It is almost 60 years since we last met. We are three old men with wavering memories when it comes to dates, but crystal clear memories when it comes to events.
We can remember it was 1957 when a group of friends organized a farewell party for me on the eve of my departure from the rain-soaked Alberni Valley to Penticton in the desert-dry Okanagan Valley.
It was in May of ’57 that I became managing editor of the Penticton Herald with the responsibility of taking the newspaper daily in the fall of the year.
The other two members of this trio of 80 to 90 year olds recollect a momentous farewell party on the shores of Sproat Lake in a cabin kindly loaned for the occasion by Alberni Mayor Ben Wright.
Wondering who forms this memory testing trio? Thought you might: There’s Bob Thorp, 82, a 25-year veteran with the RCMP. His first assignment was to the City of Alberni detachment. He was a 19-year-old constable, the “rookie” on a four man force. Readers with any knowledge of Vancouver Island will remember that in the 1950s Alberni and Port Alberni were rival cities with their own city council, their own mayor, their own RCMP detachment.
After 25 years with the force Bob “retired” with the rank of Staff Sergeant and became a security officer for a bank. After 40 years tracking cheque bouncers and other illegal financial manipulators he retired again and settled in Tsawwassen.
Next is Jim Sawyer, in his late 80s. We first met when he was a junior of juniors at Nanaimo City Hall and I was a fledgling sports editor, sports reporter, columnist, court reporter and spare time features writer. Jim was coach of a young lacrosse team. I can’t remember if they ever won a championship, but I can remember the years I was being educated in the sport and also learning about basic city administration.
Jim climbed the administration ladder with a promotion to Alberni where he became city clerk. Shortly after the two cities amalgamated in the 1960s to become Port Alberni, he assumed the role of city manager. He held that position until he retired a few decades later. He never left the Valley – except on extended holidays and for duties as President of Alberni Rotary.
So, with all three players accounted for, we decided to convene in the Valley of our professional youth and remember what we learned from each other in the process of growing. Over the years I have often referred to my coming of age as a political reporter in the boiler room of the old Alberni City Hall where I would join the mayor and his administrator for a post meeting review of events.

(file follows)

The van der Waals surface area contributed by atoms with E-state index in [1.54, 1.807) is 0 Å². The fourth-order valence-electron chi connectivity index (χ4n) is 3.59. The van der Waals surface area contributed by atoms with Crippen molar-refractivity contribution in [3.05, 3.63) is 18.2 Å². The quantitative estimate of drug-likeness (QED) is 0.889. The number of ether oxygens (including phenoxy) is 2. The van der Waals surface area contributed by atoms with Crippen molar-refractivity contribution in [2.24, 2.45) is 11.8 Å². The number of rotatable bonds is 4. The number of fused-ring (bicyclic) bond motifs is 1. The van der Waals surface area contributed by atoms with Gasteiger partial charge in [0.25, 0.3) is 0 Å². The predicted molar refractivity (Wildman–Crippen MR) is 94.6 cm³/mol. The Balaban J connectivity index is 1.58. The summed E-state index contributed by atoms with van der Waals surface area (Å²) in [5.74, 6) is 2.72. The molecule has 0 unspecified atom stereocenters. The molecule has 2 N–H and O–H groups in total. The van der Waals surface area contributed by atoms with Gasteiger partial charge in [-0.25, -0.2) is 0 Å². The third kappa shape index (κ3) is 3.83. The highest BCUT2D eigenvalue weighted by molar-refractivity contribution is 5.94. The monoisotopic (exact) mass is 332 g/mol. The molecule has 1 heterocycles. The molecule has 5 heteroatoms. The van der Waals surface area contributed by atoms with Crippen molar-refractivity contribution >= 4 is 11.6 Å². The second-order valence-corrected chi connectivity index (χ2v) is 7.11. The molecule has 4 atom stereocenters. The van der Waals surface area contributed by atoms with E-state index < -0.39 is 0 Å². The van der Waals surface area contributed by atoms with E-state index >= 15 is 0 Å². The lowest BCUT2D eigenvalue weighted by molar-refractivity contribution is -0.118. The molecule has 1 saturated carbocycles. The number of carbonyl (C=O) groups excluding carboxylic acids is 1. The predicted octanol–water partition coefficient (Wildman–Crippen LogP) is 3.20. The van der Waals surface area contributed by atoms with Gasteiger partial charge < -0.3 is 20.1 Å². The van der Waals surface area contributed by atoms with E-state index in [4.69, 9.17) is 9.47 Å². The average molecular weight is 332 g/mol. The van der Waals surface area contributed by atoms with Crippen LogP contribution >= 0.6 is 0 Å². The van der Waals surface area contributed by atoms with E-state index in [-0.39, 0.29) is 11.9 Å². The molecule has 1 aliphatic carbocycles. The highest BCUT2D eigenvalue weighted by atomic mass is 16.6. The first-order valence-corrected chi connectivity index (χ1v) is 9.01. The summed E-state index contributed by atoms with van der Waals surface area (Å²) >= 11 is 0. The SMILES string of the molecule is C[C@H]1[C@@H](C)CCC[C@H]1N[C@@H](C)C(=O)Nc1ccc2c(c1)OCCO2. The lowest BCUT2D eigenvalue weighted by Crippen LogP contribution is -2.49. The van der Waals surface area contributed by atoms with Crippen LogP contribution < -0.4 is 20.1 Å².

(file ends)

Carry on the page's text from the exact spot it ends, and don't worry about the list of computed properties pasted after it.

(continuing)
I learned, and never forgot, that more decisions are made in boiler rooms, or their equivalent, than are ever made in a formal council chamber.
At the same time I was getting a closer look at police work in a small detachment in a small community where everybody seemed to know everybody and crime was the same as in a big city, although not as voluminous. Bob Thorp and his fellow officers allowed me a detailed look at their work load and a close up look at police work.
I have never lost my respect for the RCMP, a respect the Alberni officers earned. In later years and not so long ago colleagues and readers would call me “a cop lover.” I regarded it as a compliment because having seen them at work I knew then and know now that they stand between me and the ever growing darkness in the world.
Moving this ramble along, Thorp caught a 7 a.m. ferry on Monday, October 3. We drove to Alberni with one stop at the Shady Rest coffee shop in Qualicum for lunch. After lunch we cut across the Island from east coast to west where Sawyer and wife played host and we started down a long lane of memories.
On Tuesday from breakfast to bed time the trail of memories continued with Sawyer providing a long tour of the Valley with Thorp and me requiring patient explanations because once familiar landscapes have long since been replaced by the ever expanding city.
On Wednesday morning we had breakfast, climbed in Thorp’s car and drove home, over the Beaufort Mountains and, of course, the Malahat Drive which is rapidly being ruined as a scenic drive by concrete barriers and mini-fences. The politicians say it’s all for safety.
A dozen RCMP officers posted from one end of the ‘Hat to the other could have made the mountain road a lot safer at half the cost and not spoiled the beauty of the highway we had travelled in our younger years.
In three days, we had covered three life journeys. By golly it felt good to go back wandering through those years when we were just starting to learn what life was all about – and to confirm what we had always known but sometimes forget – strong friendships stand the test of time.
And now, well past 80, that’s a good feeling.